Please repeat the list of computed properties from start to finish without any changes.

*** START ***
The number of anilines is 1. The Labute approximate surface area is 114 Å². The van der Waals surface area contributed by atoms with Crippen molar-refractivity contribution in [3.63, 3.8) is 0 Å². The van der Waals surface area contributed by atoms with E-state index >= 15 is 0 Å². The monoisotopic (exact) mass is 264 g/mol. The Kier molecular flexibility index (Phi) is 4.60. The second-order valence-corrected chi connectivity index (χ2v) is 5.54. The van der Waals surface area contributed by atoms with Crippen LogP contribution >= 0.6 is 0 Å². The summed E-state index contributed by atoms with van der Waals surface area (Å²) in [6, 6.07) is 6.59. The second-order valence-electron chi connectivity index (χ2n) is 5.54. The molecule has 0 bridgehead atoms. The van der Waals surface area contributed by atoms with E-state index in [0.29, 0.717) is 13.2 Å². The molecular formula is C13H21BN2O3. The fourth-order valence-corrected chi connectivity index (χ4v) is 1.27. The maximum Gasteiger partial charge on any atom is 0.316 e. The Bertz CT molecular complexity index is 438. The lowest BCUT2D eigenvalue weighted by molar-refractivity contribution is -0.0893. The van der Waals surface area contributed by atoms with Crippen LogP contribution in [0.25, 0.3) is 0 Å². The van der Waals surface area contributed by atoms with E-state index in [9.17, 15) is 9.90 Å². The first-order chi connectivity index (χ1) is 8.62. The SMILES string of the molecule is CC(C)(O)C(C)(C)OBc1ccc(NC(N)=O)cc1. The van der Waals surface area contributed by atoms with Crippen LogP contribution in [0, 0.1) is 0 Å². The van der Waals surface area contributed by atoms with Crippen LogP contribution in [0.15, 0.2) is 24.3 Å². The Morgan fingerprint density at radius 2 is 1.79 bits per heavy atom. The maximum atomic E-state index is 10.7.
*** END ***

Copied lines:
The number of anilines is 1. The Labute approximate surface area is 114 Å². The van der Waals surface area contributed by atoms with Crippen molar-refractivity contribution in [3.63, 3.8) is 0 Å². The van der Waals surface area contributed by atoms with E-state index >= 15 is 0 Å². The monoisotopic (exact) mass is 264 g/mol. The Kier molecular flexibility index (Phi) is 4.60. The second-order valence-corrected chi connectivity index (χ2v) is 5.54. The van der Waals surface area contributed by atoms with Crippen LogP contribution >= 0.6 is 0 Å². The summed E-state index contributed by atoms with van der Waals surface area (Å²) in [6, 6.07) is 6.59. The second-order valence-electron chi connectivity index (χ2n) is 5.54. The molecule has 0 bridgehead atoms. The van der Waals surface area contributed by atoms with E-state index in [0.29, 0.717) is 13.2 Å². The molecular formula is C13H21BN2O3. The fourth-order valence-corrected chi connectivity index (χ4v) is 1.27. The maximum Gasteiger partial charge on any atom is 0.316 e. The Bertz CT molecular complexity index is 438. The lowest BCUT2D eigenvalue weighted by molar-refractivity contribution is -0.0893. The van der Waals surface area contributed by atoms with Crippen LogP contribution in [0.25, 0.3) is 0 Å². The van der Waals surface area contributed by atoms with E-state index in [9.17, 15) is 9.90 Å². The first-order chi connectivity index (χ1) is 8.62. The SMILES string of the molecule is CC(C)(O)C(C)(C)OBc1ccc(NC(N)=O)cc1. The van der Waals surface area contributed by atoms with Crippen LogP contribution in [0, 0.1) is 0 Å². The van der Waals surface area contributed by atoms with Crippen LogP contribution in [0.15, 0.2) is 24.3 Å². The Morgan fingerprint density at radius 2 is 1.79 bits per heavy atom. The maximum atomic E-state index is 10.7.